Monday, August 26, 2013

Bipolar People Breaking Bad

As a bipolar-2 person addicted to the television show Breaking Bad, I've been wondering if some bipolar people use methamphetamine and other street drugs. Online research answered my question. Of course they do.

Bipolar people are among those who seek relief from stress in alcohol and prescription drugs and then move on to illegal substances such as meth, which they can buy on the street. Street-drug use sometimes starts in college and may come before or after a bipolar diagnosis, but meth probably cannot cause bipolar disorder.

Even more effective than cocaine, meth produces a potentially addictive spike of the neurotransmitter dopamine in the brain, which at first results in a sense of well being and increased energy. But meth addiction, while perhaps seeming beneficial, can eventually lead to a stroke or psychosis.

In a bipolar person, a meth high may become a manic state that incapacitates the sufferer and leads to hospitalization. When the highs are inevitably followed by lows, bipolar people may crash into such severe depression that they cannot function. Yet when they are in their late teens and early twenties, they are not likely to attribute their dark moods to their taking drugs that at first produced feelings of well being. Psychological counseling can make that connection for them, so early intervention is key.

Some of the symptoms meth users suffer may be similar to, but more intense than, those of bipolar disorder, making bipolarity difficult to diagnose in meth users. A specialist in helping bipolar people with meth addiction is best qualified to diagnose the problem and to oversee withdrawal.

Bipolar people are especially at risk for trying to self-medicate, using mood-altering substances without consulting a physician. In fact, Nicole Gregston, a case manager at the Mental Health and Mental Retardation (MHMR), Austin, Texas, has said that “Teens and adults with bipolar disorder are the most self-medicating emotional disorder group, often turning to drugs and alcohol to quell their mood swings.”

One risk for self-medicating with meth is that it may cancel the benefits of a prescribed drug the user also takes, or the two drugs may interact in a harmful way.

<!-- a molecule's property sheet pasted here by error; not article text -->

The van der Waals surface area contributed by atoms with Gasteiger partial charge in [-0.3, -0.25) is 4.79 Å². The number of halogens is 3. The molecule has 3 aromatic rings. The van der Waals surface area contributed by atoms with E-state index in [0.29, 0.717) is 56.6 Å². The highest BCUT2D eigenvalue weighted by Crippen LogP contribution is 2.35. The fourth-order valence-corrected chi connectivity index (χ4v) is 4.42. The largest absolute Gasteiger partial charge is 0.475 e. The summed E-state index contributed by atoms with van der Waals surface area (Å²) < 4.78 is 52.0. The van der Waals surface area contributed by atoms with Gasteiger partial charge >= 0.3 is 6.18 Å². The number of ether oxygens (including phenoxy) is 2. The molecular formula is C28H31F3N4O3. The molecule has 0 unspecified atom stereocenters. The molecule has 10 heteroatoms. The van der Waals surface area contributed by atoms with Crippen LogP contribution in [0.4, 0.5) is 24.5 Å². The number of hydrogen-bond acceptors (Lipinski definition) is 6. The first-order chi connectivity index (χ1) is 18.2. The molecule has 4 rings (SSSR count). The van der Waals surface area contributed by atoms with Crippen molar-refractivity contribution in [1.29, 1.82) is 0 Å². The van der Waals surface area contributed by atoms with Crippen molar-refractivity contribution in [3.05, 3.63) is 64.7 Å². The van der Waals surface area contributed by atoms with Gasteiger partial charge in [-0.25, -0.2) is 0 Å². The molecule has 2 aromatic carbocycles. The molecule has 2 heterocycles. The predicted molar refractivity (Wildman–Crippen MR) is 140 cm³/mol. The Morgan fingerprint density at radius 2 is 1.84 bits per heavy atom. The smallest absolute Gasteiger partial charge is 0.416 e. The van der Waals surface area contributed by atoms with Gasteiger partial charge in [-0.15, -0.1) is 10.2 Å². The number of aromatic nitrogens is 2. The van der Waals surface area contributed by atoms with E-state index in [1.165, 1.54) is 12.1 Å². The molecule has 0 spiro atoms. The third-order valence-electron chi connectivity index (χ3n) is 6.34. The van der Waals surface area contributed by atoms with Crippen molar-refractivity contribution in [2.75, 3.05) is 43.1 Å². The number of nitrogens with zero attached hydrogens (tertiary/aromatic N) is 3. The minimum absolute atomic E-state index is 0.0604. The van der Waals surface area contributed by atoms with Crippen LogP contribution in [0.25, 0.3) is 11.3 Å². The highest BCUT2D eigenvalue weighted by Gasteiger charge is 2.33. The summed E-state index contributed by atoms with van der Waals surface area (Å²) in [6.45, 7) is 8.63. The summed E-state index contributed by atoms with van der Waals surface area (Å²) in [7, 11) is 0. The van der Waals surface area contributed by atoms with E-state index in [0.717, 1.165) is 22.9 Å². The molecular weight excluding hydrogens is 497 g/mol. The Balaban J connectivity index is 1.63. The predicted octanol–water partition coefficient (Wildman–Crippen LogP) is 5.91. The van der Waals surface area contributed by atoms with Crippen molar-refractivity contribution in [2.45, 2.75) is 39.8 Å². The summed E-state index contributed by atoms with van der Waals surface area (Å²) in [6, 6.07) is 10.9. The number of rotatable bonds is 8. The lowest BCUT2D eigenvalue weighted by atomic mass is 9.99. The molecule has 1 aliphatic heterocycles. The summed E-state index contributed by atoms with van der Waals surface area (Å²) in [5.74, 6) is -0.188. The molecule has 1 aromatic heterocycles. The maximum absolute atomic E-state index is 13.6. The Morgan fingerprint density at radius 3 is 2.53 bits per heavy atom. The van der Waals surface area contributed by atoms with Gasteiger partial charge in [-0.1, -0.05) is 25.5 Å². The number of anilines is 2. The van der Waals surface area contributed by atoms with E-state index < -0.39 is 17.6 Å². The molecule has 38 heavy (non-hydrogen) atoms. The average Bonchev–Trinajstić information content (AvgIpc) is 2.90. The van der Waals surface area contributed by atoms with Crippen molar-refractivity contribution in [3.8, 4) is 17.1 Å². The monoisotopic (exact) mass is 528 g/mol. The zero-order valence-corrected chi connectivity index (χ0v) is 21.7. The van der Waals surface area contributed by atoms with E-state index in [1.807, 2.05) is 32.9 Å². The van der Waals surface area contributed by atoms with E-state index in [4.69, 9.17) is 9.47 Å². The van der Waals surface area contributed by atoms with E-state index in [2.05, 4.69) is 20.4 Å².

Ironically, the benefits that meth delivers in new users — a sense of self-confidence, desirability, and invulnerability — are the same ones that meth takes away with continued use. Only higher and higher doses deliver the desired results and alleviate the craving, until eventually, there are no desired results, the body deteriorates, but the craving intensifies. Add bipolar symptoms to all this, and a bipolar meth addict may wander beyond a point of no return.

Even without drug addiction, bipolar people have a higher than average suicide rate. With drug addiction, the danger of suicide increases.

An online search for meth and bipolar disorder led me to discussions by bipolar drug users. These forums are obviously not scientific samplings, but the combinations of drugs people said they use or had used in order to manage their bipolar mood swings is staggering. 

In the world of Breaking Bad, it seems safe to assume that some buyers of Walter and Jesse's Blue Sky crystals were bipolar. I wonder if their stories will show up in the planned spin-off, Call Saul. Saul might be just the lawyer to handle bipolar meth users' lawsuits.

Monday, August 19, 2013

Bipolar People Are Everywhere

Bipolar disorder affects an estimated 30 million people all over the world. It strikes women and men equally, without restriction to ethnic group or class. Age, however, is a factor, and bipolar disorder tends to appear first in young adults.

Wealthy, sophisticated countries are more likely to produce studies and statistics about bipolar disorder than are poorer nations or than societies where illness is regarded as shameful and is kept secret. As a result, a completely accurate world survey of the occurrence of bipolar disorder does not yet exist. But it seems reasonable to hope that with better ways to diagnose bipolar disorder, treatment will become better and more widely available, and statistics will be more reliable.

Cancer and Alzheimer's disease are among illnesses that are less likely to disrupt the patient's life than bipolar disorder. The reason seems to be that bipolar disorder affects many more years of a person's life than do Alzheimer's and cancer.

Diagnoses of bipolar disorder have shadowy boundaries because the symptoms cover a spectrum. In Europe, half of the approximately 2% of the citizens who are bipolar are apt to have bipolar disorder 1, which is more severe than bipolar disorder 2. Of the two bipolar extremes, depression and mania, depression typically is more common, and suicide is a threat. A third category, subthreshold bipolar disorder, has also been called bipolar not otherwise specified (bipolar NOS).